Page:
Aryaka's New CEO: We Need to Be More Than a Face in the SD-WAN Crowd
Competition heating up
Heavy Reading analyst Sterling Perrin agreed that Aryaka is a strong company. "Aryaka has a lot of momentum right now, with a marquee enterprise customer list, a top market share position, and a growing list of industry accolades -- including being named Light Reading's 2018 Company of the Year [Private]," he said. (See Leading Lights 2018: The Winners and SD-WAN Revenue Reached $162M in Q1 2018.)
Perrin adds, "The private network has allowed Aryaka to differentiate from the pack by focusing on performance, rather than best-effort Internet."
Aryaka's managed services model puts it in competition with operators such as AT&T, Verizon and "any other operator big or small getting into managed SD-WAN services," Perrin said.
Because Aryaka is a pure-play SD-WAN provider, it has "absolute focus on a single market," Perrin said. Also, it has no MPLS business to worry about, allowing it to compete aggressively against MPLS. "Many service providers are conflicted on MPLS," Perrin said.
But Perrin noted that its "biggest challenge, at this point, is to continue this momentum as the operator market in particular gets more competitive. It is very early still for SD-WAN managed services, so competition is going to ratchet up. They've got an early foot in the door, and they'll need to make the most of it."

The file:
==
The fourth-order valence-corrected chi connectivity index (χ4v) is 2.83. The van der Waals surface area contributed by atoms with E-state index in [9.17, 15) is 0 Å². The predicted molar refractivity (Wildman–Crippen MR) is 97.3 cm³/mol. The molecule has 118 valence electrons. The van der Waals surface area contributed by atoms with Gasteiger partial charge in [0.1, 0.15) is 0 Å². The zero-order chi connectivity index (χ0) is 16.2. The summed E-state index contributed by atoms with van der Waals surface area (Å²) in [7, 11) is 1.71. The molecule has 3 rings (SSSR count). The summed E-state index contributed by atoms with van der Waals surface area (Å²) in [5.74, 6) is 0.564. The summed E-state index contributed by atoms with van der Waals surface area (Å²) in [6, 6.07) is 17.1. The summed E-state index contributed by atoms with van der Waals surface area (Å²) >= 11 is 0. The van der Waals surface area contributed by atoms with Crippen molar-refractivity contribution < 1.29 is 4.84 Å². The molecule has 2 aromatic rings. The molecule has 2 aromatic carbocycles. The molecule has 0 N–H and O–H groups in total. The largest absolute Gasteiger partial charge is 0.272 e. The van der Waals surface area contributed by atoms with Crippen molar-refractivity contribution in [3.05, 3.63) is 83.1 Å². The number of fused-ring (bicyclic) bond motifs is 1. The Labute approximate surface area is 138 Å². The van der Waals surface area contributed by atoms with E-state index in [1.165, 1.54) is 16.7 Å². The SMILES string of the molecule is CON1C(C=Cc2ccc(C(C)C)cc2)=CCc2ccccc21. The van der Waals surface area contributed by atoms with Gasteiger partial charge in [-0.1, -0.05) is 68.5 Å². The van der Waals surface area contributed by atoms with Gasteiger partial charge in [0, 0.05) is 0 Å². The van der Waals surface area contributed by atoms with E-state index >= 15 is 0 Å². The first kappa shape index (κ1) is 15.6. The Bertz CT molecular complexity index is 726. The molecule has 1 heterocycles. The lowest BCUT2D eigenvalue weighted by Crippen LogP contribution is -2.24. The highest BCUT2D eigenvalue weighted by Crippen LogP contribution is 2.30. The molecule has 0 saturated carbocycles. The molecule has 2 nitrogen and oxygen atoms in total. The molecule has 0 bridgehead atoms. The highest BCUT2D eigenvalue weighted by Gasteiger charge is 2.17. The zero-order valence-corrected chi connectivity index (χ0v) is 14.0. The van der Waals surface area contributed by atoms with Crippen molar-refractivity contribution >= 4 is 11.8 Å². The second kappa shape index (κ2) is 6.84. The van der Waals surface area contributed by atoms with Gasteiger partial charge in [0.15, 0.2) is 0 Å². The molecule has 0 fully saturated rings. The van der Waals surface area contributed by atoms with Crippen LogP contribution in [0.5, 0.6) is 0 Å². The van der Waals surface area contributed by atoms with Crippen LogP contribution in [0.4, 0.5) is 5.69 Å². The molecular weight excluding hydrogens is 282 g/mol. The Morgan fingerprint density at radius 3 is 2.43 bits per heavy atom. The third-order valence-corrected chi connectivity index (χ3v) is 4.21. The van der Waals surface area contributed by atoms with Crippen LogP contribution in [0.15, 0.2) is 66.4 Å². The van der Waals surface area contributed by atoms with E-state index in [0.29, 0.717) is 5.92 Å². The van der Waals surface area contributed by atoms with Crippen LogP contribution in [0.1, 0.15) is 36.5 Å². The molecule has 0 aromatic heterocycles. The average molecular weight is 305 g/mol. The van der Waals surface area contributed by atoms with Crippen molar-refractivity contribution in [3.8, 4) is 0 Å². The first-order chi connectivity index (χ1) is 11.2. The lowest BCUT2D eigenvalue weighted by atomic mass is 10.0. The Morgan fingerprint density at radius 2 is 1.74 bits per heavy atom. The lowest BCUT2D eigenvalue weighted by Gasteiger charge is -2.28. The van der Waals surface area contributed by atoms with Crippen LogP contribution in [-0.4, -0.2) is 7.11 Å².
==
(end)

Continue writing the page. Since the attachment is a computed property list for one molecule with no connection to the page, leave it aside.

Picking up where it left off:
Carter has a track record that suggests he might be able to achieve such a goal. Before joining Aryaka, he was president and CEO of Inteliquent, Inc., a listed unified communications company, where he says he resolved long-standing tension between the board and management team, and nearly doubled revenue from $220 million to $400 million in less than two years and oversaw the acquisition of the company by private equity firm GTCR.
Prior to that he was president of enterprise and IoT for Sprint, among other positions. (See More Executive Shake-Ups at Sprint .)
Carter has a blueblood educational pedigree, with a Masters of Business Administration from Harvard Business School.
"Harvard was a great experience. But there has been an equal number of failed Harvard Business School people as successful ones," he says. In the end, success is what counts.
Carter has a blueblood accent too; hailing from Dorchester, a neighborhood of Boston. He speaks like a member of the New England Yankee elite -- a long-lost Kennedy brother or Thurston Howell III.
Carter is also a relative rarity -- an African-American tech CEO.
"I think the board didn't select me for that reason," Carter says. "They said, 'Here's a guy, he's been a public company CEO, he ran global business, has a track record of demonstrated leadership and can help scale the company," Carter says.
In particular, Carter has been successful turning around troubled companies -- or, as he sees the challenge with Aryaka, taking successful companies to the next level.
He adds that he believes his race and position gives him a responsibility to succeed, to "open the door for others who look like me."
Carter continues, "If I do my part, it makes it easier for others -- women as well -- to be considered and accepted as options for this role," Carter says. His success will open doors for others who don't look like the conventional image of business leadership.
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— Mitch Wagner Executive Editor, Light Reading